Trisha Swonger, part of the remarkable 43 percent of New Hampshire voters who call themselves independents, remembers the balloons and euphoria in 2000 when her man, John McCain, won the state's leadoff Republican primary.

He'd better not be counting on her this year.

In fact, come primary day, the Republicans shouldn't be counting on very many of the independents at all.

In 2000, Swonger joined McCain and other supporters in a hotel ballroom cheering his big New Hampshire victory over George W. Bush. But times have changed.

"The John McCain who is running this time is not the John McCain I supported in 2000," Swonger said, standing outside a house party for her current candidate, Democratic Sen. Barack Obama. "I don't want anything to do with this guy."

Or his party. "Undeclareds," as independents are called in New Hampshire, are congregating around the Democratic race.

Four out of 10 say they plan to vote in the Democratic primary, and about the same number say they aren't sure which ballot they will pick up on primary day. Only 19 percent are planning to vote in the Republican primary, according to a recent poll by Saint Anselm College's Institute of Politics.

In contrast, undeclareds in 2000 broke heavily for Republicans — 62 percent to 38 percent — thanks to keen interest in the Bush-McCain race and the lackluster campaigns of Al Gore and Bill Bradley.

The 43 percent of voters who register as "undeclared" in New Hampshire outnumber both Republicans, 31 percent, and Democrats, 26 percent. They helped produce McCain's 2000 upset, though the Arizona senator also won among Republicans.

"I go with the person each time I think will make the best judgment call," said Maria D. Wilson, a stay-at-home mother of two who hasn't yet picked a candidate. "It's a very exciting time to be an American, with the sense of change going on. ... I think people are ready for a change and to shake it up. Independents, right now, are very interested in Democrats."

More than any other Democrat, they're interested in Sen. Hillary Rodham Clinton.

Obama has seen a 17 percentage-point lead over Clinton among independents in July turn into a 2-point deficit in the most recent University of New Hampshire poll.

"People are looking at electability," said Andrew Smith, director of the University of New Hampshire Survey Center. "It's the fresh, young face versus the old-machine candidate."

If there's good news for Obama, McCain and others, it's the fluidity of the independent voters, who tend to tune in late to campaigns.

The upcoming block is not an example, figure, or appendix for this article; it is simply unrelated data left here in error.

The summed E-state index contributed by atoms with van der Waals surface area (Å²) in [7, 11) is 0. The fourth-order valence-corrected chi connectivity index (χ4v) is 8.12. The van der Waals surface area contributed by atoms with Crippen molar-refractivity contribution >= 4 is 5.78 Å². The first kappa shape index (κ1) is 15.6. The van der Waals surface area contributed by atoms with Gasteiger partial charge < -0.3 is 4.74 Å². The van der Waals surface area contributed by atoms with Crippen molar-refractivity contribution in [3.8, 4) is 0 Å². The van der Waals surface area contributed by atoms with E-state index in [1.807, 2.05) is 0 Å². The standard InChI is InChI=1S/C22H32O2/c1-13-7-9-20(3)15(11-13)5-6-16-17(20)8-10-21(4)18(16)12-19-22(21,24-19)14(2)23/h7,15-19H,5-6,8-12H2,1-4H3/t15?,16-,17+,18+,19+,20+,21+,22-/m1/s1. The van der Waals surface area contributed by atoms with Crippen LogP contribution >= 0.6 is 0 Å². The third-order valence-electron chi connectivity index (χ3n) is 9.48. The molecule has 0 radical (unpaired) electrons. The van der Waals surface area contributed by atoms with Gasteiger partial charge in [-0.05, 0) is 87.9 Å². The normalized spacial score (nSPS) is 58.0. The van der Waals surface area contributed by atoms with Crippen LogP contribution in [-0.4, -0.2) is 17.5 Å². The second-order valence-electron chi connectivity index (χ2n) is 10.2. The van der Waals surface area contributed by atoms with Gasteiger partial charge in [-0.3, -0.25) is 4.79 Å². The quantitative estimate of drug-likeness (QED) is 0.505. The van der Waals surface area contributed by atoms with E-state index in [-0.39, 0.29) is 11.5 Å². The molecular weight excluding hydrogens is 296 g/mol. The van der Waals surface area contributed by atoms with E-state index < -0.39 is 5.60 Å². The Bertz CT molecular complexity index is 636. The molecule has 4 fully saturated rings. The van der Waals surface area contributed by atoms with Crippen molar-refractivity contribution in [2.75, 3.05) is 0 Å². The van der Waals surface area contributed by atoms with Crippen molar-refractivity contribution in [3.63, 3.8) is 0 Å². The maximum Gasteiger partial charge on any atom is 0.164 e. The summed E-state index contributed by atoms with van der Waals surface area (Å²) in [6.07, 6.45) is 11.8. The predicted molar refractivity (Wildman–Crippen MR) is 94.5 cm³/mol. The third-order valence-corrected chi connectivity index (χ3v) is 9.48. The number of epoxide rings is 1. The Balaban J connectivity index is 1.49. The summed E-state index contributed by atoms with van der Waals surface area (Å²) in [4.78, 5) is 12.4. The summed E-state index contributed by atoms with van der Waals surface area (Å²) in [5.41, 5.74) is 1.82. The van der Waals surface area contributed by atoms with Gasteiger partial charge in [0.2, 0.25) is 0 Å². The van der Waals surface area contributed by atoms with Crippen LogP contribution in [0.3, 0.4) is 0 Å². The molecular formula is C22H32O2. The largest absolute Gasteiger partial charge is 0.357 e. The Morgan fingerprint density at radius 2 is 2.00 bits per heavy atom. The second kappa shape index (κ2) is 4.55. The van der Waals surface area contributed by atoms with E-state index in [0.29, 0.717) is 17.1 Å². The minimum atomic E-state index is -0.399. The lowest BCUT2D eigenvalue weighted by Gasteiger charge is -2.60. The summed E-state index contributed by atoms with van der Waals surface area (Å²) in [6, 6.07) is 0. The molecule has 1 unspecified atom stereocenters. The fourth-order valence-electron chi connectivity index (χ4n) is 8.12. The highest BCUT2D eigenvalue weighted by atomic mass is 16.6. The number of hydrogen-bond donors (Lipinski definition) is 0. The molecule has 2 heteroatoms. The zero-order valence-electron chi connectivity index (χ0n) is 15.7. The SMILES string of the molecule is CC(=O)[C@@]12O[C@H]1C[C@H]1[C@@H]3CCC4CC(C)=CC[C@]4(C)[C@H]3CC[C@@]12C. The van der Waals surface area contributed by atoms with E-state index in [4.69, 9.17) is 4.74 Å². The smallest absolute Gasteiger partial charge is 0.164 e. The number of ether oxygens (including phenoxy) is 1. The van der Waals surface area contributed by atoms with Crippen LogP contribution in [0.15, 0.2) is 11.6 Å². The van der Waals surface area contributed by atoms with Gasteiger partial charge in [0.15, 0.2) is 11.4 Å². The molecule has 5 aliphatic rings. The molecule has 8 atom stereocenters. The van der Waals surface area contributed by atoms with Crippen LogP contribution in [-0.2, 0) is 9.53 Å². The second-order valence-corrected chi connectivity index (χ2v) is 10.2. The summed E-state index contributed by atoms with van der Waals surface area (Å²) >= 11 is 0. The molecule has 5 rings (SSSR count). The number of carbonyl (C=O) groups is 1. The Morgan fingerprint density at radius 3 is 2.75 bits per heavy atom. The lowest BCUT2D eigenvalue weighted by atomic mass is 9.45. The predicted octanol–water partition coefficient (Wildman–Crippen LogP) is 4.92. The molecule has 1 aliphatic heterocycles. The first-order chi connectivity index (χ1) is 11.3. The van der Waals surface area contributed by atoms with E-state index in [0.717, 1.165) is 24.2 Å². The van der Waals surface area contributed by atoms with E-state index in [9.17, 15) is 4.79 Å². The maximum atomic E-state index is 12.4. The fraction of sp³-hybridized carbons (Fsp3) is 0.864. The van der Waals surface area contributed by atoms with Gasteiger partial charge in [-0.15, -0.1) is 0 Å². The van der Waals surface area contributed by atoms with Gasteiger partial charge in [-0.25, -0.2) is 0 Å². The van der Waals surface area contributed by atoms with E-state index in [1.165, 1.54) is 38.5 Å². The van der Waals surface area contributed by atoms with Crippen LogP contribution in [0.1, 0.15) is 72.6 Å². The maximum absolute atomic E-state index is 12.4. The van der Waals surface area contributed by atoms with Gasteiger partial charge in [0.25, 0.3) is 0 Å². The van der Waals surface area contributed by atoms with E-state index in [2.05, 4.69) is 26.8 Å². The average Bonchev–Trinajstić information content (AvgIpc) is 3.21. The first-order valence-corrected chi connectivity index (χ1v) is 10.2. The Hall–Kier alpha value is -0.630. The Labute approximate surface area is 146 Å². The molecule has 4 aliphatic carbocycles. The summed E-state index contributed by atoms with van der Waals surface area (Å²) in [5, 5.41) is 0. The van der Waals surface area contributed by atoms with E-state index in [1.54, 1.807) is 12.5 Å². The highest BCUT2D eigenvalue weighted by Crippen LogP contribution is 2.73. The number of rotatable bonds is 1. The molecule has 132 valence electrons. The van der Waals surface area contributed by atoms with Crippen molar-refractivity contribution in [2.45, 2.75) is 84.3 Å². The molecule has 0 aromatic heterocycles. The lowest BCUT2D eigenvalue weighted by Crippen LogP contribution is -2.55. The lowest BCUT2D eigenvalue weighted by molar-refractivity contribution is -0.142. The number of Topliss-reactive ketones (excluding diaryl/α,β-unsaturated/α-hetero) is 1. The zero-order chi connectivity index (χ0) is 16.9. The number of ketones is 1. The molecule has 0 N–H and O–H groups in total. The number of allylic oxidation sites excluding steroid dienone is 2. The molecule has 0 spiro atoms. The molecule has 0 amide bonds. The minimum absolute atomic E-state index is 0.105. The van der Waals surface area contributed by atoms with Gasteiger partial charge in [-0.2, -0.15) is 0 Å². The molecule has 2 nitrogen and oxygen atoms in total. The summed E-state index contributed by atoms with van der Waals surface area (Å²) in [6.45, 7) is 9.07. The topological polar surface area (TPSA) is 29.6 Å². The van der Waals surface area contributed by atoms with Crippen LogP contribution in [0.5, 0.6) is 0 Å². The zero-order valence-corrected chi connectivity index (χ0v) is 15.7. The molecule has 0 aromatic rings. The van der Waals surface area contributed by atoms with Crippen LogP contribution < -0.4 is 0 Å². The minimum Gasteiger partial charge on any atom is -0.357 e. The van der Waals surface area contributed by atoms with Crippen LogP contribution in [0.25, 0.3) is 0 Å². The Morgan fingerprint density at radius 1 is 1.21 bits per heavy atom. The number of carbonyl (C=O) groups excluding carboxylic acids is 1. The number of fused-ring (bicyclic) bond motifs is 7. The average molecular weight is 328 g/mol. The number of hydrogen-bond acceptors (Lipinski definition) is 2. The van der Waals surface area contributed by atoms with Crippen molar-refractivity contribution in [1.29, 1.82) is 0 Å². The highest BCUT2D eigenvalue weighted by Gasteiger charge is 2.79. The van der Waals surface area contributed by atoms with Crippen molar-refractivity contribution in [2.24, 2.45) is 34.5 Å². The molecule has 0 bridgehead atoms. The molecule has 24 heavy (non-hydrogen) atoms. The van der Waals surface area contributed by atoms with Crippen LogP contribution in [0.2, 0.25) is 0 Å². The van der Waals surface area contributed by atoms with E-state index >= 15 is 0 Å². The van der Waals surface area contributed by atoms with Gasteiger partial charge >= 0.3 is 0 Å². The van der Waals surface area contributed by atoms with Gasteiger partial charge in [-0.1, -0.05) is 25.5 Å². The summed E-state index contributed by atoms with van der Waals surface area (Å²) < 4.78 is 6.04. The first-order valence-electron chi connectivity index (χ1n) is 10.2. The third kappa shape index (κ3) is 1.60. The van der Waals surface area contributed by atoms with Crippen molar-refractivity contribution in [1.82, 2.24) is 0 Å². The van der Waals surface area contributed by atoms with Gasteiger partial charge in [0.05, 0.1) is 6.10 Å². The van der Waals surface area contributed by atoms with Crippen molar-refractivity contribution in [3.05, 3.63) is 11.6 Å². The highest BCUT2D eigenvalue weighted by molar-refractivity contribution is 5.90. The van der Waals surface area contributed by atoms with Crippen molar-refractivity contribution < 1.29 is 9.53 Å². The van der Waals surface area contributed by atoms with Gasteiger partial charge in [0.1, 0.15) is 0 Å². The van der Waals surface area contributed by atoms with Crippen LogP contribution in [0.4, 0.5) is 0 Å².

They also dislike partisanship, which buoyed Obama early based on his anti-Washington message. It also has helped former New York Mayor Rudy Giuliani, the Republican who is known for moderate positions on social issues.

McCain likes it that independents typically decide late.

"History doesn't repeat itself. But it was literally in the last 48 hours of the 2000 campaign that the independents all stampeded our way," he said after a campaign stop in Hampton.

McCain also hopes for some strategic voting if Clinton continues to dominate the Democratic contest.

"If (independent voters) think that the Democrat side is over — and right now a lot of people are saying that ... then I think they're going to go where they think they can make a difference," McCain said.

Mary Jean Scholl of Seabrook is the kind of independent McCain is after.

"I vote Democrat or I vote Republican. It just depends on the individual," she said.

Scholl supported McCain in 2000 and will again if he wins the GOP nomination. But she doesn't know whether she'll choose a Republican primary ballot this time.

McCain's backing for the unpopular war in Iraq and his leadership on failed immigration overhaul have cost him support among New Hampshire independents. Chuck Navin, an independent from Hampton, confronted McCain on both issues during a recent town hall-style meeting.

"In 2000, he was my candidate," Navin said. "I considered working on his campaign this year. But I've been not totally convinced of his position on Iraq and I am totally opposed to his position — up until today, anyway — on illegal immigrants."

Navin now is looking to Giuliani. Or Romney. Or maybe McCain after all.